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A Brief History of Verona - Verona History - Indian Chief Travel
ITALY  |  Verona, Italy Travel Guide
Tuesday, October 15, 2019
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A Brief History of Verona

A Brief History of Verona

At the crossroads of two important Roman roads, Verona served as a critical strategic and commercial center for many centuries. It began as a colony of the Roman Empire in the first century BC and was joined with the Empire in 49 BC. The arena, one of the world’s best-preserved Roman amphitheaters, was built to accommodate upwards of 20,000 spectators and, along with the Roman theater and the city’s gates, Verona maintains its Roman identity today.

Over the centuries many ruling families and factions came to Verona and in the 12th century it was a free commune. Catastrophe struck in the form of a major earthquake in the 12th century, badly damaging many of the city’s important monuments, including the Arena. By the early 13th century, Ezzelino da Romano came to power in Verona where he ruled until 1259. Shortly thereafter, the powerful Scaligeri dynasty (not always popular but eventually remembered for bringing peace to the city) came to rule Verona until the late 14th century.

Great cultural and artistic developments took place during the Scaligeri rule, particularly under Cangrande I, who hosted Dante Alighieri at his court in the early 14th century and Dante dedicated a canticle of the Divina Commedia’s Paradiso to Cangrande. Judging from the names of the family’s mighty rulers, such as Cangrande (Big Dog) and Mastino I (Mastiff), you might expect their symbol to reflect their peculiar obsession with canines. Instead, when you’re exploring Verona, keep your eyes open for the scala (ladder) that is their trademark.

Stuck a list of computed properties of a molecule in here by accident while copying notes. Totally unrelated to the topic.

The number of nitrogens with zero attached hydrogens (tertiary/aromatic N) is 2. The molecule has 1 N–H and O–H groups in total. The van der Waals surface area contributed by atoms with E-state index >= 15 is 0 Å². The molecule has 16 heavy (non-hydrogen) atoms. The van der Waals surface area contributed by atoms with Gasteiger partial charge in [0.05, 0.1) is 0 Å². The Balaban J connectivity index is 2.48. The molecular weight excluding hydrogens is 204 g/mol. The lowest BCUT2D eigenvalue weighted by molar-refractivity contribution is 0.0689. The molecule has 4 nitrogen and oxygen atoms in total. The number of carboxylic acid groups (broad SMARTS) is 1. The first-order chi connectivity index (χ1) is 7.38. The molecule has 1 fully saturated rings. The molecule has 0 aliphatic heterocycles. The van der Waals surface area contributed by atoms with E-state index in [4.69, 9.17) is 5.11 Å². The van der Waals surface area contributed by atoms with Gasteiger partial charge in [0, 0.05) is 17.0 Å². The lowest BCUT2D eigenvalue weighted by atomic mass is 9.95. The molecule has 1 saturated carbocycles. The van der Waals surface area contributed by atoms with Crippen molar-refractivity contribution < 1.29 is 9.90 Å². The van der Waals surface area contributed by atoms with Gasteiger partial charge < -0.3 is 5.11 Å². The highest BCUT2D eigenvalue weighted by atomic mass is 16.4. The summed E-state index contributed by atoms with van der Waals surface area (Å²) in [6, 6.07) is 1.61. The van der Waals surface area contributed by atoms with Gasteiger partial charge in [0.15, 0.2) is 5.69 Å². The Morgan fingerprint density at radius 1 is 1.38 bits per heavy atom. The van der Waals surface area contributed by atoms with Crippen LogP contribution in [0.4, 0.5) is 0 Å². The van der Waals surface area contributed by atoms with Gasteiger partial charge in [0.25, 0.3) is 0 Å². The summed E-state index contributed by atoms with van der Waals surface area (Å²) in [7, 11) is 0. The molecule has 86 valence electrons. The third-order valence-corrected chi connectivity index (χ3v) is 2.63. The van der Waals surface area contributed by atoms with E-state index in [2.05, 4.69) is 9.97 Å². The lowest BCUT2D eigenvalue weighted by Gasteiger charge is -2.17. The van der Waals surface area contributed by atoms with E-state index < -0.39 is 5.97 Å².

After the Scaligeri, Verona came under the rule of many other parties, including the Republic of Venice when the city served as an important connection along a trade route between Venice with Genoa. Later, the French and Austrians dominated Verona before it finally joined the Kingdom of Italy in 1866.

A magical city in its own right, Verona is more than Roman ruins, noble palaces and Gothic and Renaissance buildings. Thanks to Luigi da Porta and William Shakespeare, the author and the playwright who eternalized the city in their tales of Romeo and Juliet, Verona retains a certain mystique that attracts so many each year.

Last updated March 18, 2012
Tags: 
VeronaVenetoItaly
Posted in   Italy  |  Verona
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